And one last thing: the few times I hired on Upwork, I was surprised how much the photo on the profile did have an influence on the perceived professionalism of the applicant. I'm not speaking of the person on the photo, but on the photo itself. 

 

A professionally made photo, representing yourself posing in a professional attitude, in front of a neutral background (you know the kind of boring business photos you find on Linkedin), look better than the usual selfies that we are all used to shoot.

 

Your photo shows plenty of stuff in the background, it doesn't accentuate your face. I know it may sound silly, but when you use electronic communication to conduct business, you lack the personal interaction that you have in the B&M world. A good photo is a way to compensate for this, I believe.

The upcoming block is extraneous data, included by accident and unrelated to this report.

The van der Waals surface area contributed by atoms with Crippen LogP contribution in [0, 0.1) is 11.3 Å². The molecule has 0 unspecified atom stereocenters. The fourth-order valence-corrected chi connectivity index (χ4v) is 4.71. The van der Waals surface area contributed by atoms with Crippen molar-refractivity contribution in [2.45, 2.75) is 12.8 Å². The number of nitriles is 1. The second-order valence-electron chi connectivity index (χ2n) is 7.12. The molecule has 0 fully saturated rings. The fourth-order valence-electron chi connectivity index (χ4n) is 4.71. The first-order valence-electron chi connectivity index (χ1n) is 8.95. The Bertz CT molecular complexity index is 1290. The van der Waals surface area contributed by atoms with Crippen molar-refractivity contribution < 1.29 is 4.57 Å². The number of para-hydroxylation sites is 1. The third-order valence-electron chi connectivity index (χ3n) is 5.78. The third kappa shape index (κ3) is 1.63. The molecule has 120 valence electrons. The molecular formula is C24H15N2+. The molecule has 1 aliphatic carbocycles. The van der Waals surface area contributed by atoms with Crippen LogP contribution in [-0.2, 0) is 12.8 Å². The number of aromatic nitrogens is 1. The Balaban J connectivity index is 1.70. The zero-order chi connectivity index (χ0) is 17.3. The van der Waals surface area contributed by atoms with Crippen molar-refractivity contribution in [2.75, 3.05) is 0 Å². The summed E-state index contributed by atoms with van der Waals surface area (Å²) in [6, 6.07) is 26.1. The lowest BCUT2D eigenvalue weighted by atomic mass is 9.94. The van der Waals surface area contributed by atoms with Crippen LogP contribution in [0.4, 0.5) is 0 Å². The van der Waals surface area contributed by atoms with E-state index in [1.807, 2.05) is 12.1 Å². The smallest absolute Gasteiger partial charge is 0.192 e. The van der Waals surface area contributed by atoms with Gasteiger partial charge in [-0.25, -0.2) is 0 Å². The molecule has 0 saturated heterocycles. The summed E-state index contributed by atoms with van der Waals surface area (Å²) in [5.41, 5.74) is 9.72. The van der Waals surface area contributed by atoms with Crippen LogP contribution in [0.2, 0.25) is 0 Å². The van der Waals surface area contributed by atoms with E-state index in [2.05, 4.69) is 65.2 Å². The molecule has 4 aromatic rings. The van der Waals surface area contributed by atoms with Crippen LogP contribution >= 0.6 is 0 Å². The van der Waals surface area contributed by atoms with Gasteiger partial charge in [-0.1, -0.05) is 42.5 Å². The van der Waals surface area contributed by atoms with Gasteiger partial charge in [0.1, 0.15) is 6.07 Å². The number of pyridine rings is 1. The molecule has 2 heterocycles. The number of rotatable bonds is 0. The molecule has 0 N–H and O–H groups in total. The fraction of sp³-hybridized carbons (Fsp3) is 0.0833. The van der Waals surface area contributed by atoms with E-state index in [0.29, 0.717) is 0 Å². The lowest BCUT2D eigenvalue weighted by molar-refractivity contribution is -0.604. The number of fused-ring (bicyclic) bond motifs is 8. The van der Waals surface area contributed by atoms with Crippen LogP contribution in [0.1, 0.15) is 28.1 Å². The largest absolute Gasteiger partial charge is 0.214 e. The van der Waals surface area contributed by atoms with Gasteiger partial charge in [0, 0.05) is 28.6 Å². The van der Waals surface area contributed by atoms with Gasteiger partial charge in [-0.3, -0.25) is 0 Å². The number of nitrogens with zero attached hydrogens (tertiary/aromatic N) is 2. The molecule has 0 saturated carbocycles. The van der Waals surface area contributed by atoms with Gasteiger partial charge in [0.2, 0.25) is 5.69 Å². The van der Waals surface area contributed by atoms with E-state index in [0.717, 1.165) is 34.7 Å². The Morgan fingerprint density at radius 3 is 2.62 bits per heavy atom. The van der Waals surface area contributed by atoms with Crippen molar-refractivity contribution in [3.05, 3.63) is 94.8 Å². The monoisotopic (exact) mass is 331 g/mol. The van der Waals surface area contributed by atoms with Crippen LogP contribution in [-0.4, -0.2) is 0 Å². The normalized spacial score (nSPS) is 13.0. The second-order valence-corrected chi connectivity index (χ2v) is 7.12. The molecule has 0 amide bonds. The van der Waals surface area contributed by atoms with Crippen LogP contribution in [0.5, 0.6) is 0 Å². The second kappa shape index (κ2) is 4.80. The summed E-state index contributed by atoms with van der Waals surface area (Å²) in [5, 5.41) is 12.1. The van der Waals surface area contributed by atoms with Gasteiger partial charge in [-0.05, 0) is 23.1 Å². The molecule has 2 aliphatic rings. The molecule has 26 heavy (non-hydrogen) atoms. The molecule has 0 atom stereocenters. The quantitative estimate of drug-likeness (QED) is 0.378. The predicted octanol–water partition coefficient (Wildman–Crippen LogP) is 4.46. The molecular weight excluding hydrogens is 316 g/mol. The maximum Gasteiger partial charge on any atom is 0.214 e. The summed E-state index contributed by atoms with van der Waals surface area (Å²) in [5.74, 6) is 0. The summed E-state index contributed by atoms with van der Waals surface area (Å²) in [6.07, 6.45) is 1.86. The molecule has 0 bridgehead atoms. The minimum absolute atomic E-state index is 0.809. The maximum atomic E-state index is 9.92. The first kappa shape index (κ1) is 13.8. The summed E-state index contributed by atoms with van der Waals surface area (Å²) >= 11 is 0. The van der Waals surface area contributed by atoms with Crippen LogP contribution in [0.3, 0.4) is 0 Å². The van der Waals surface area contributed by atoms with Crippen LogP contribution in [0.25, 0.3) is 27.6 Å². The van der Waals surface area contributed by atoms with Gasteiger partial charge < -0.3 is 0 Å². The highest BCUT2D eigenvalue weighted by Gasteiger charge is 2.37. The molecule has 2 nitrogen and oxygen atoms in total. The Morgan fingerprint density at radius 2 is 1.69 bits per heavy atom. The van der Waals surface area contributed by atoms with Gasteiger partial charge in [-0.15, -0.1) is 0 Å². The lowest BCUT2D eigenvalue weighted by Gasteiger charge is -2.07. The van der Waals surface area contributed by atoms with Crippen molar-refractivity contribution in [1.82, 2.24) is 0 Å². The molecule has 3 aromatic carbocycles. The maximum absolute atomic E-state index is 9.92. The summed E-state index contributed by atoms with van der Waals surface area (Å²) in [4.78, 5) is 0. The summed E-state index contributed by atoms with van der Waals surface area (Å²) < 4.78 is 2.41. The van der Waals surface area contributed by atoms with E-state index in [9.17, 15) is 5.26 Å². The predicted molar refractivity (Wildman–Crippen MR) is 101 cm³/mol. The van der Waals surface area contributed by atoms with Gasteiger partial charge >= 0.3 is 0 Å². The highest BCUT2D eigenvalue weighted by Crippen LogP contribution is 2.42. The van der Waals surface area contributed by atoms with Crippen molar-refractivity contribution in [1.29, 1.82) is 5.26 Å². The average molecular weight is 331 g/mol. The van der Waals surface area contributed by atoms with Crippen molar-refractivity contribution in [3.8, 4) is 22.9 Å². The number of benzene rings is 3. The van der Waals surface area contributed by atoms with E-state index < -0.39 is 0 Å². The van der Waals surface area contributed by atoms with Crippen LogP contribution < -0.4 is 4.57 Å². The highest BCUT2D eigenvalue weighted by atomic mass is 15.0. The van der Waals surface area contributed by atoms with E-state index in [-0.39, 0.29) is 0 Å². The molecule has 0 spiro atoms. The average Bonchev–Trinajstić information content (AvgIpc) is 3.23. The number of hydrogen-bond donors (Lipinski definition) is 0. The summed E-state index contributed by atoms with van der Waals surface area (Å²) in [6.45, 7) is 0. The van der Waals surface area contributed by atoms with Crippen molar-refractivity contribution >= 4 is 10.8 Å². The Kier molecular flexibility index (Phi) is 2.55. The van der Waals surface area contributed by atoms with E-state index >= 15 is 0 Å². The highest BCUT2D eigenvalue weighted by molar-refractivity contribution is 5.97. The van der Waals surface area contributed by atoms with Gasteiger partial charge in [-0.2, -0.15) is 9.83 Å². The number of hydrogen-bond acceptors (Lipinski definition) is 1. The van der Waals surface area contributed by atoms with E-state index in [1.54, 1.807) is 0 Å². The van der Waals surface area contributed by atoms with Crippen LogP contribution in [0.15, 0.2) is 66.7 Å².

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"Where darkness shines like dazzling light"   —William Ashbless

What is the point of asking for input and not heeding it.

These are good points and I will certainly apply some or all of them

 

Thank you.


@Chris K wrote:

What is the point of asking for input and not heeding it.

These are good points and I will certainly apply some or all of them

 

Thank you.


Chris, that's a nice attitude to have. You'd be surprised at the freelancers who ask for advice then take umbrage because they don't agree with it or because it didn't relate *exactly* to what they asked.

__________________________________________________
"No good deed goes unpunished." -- Clare Boothe Luce

Already implemented. Thanks.